***Most early mold cases involved individual home or building owners bringing suit against insurance companies for failing to cover various personal injury and property damage claims.18 Mold is now excluded in virtually every homeowner’s policy issued in Colorado and across the country.19 Furthermore, there is nothing to indicate that courts are refusing to enforce mold exclusions on public policy or any other grounds. In a hotly contested case, the U.S. Court of Appeals for the Fifth Circuit recently certified a question to the Texas Supreme Court, asking whether a plain language mold exclusion was valid.20 After considering arguments from ten agencies and law firms, the Texas Supreme Court answered in August 2006 that it was valid, noting that "whether insurers should provide mold coverage in Texas [is] a public policy question beyond our jurisdiction as a court . . . and we cannot create ambiguities from previous policies, an agency’s interpretation, or a ‘mold crisis.’"21 The Texas Department of Insurance had urged the Court to rule against the insurer on grounds that the policy was both ambiguous and contrary to public policy.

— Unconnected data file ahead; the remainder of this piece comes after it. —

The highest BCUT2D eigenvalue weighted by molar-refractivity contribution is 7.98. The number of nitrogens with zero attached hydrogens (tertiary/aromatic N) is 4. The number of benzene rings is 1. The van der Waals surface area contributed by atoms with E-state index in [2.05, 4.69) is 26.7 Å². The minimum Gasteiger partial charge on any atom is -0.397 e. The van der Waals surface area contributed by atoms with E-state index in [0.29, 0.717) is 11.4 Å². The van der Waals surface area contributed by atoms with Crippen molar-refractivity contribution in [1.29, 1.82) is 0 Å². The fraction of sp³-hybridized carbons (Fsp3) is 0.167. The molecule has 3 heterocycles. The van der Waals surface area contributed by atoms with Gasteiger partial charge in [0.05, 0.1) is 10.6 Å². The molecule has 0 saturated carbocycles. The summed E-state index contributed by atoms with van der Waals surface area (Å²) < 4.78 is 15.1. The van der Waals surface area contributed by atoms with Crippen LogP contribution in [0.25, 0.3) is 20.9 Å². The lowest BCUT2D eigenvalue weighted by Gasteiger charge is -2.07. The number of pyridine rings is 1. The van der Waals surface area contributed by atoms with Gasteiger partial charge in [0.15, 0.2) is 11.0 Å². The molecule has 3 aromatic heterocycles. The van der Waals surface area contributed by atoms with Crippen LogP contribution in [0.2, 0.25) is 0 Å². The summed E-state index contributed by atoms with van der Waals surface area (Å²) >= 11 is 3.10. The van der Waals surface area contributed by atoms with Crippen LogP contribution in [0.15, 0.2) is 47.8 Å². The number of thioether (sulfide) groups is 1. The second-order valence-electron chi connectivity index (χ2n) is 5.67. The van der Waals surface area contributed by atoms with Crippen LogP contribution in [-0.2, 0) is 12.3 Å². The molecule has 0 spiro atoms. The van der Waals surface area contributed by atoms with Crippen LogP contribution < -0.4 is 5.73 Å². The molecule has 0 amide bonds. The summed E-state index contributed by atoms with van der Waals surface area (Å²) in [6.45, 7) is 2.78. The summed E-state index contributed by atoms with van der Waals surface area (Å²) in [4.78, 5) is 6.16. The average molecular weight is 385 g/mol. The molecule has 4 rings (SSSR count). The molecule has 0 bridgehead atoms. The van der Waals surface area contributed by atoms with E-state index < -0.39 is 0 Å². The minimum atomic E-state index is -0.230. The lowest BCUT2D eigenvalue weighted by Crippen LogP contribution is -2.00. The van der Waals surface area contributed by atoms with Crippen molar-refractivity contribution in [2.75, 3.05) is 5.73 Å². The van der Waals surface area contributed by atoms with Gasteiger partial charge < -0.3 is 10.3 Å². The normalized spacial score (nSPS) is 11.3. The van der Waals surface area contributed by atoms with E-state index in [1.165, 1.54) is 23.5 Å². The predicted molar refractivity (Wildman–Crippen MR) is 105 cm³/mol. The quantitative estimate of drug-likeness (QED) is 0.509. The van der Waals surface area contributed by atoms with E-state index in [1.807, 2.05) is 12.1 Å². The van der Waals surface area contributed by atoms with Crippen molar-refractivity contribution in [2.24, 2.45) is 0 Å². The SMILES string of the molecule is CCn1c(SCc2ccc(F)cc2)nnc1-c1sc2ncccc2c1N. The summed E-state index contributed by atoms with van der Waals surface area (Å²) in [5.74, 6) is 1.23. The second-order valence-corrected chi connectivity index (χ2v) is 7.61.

Although this case was not brought against a builder, developer, or designer, it nonetheless is highly informative and relevant, because Texas courts have been at the vanguard of toxic mold litigation. Thus, this is the clearest indication to date that courts are rejecting the notion of a “mold crisis.”